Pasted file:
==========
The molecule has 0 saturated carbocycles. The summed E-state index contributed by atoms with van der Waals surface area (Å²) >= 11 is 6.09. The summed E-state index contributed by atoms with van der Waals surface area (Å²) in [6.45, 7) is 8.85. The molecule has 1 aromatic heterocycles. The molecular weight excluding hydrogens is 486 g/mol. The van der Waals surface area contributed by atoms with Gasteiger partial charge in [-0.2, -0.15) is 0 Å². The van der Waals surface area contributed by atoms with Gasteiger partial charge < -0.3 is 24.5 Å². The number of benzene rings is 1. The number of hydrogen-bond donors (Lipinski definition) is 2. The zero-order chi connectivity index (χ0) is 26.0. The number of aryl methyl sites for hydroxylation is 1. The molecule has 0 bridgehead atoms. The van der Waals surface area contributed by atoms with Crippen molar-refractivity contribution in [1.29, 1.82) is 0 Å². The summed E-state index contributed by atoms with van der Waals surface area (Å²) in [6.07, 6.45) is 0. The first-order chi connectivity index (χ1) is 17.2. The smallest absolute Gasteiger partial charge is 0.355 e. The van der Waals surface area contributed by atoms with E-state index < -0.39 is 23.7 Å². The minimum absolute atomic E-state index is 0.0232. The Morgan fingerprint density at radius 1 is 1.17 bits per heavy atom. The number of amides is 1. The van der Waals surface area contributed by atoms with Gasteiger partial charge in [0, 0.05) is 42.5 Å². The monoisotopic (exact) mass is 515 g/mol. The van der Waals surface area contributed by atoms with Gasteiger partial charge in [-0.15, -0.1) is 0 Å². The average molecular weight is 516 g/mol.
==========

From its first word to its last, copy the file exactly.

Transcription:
The molecule has 0 saturated carbocycles. The summed E-state index contributed by atoms with van der Waals surface area (Å²) >= 11 is 6.09. The summed E-state index contributed by atoms with van der Waals surface area (Å²) in [6.45, 7) is 8.85. The molecule has 1 aromatic heterocycles. The molecular weight excluding hydrogens is 486 g/mol. The van der Waals surface area contributed by atoms with Gasteiger partial charge in [-0.2, -0.15) is 0 Å². The van der Waals surface area contributed by atoms with Gasteiger partial charge < -0.3 is 24.5 Å². The number of benzene rings is 1. The number of hydrogen-bond donors (Lipinski definition) is 2. The zero-order chi connectivity index (χ0) is 26.0. The number of aryl methyl sites for hydroxylation is 1. The molecule has 0 bridgehead atoms. The van der Waals surface area contributed by atoms with Crippen molar-refractivity contribution in [1.29, 1.82) is 0 Å². The summed E-state index contributed by atoms with van der Waals surface area (Å²) in [6.07, 6.45) is 0. The first-order chi connectivity index (χ1) is 17.2. The smallest absolute Gasteiger partial charge is 0.355 e. The van der Waals surface area contributed by atoms with E-state index < -0.39 is 23.7 Å². The minimum absolute atomic E-state index is 0.0232. The Morgan fingerprint density at radius 1 is 1.17 bits per heavy atom. The number of amides is 1. The van der Waals surface area contributed by atoms with Gasteiger partial charge in [0, 0.05) is 42.5 Å². The monoisotopic (exact) mass is 515 g/mol. The van der Waals surface area contributed by atoms with Gasteiger partial charge in [-0.15, -0.1) is 0 Å². The average molecular weight is 516 g/mol.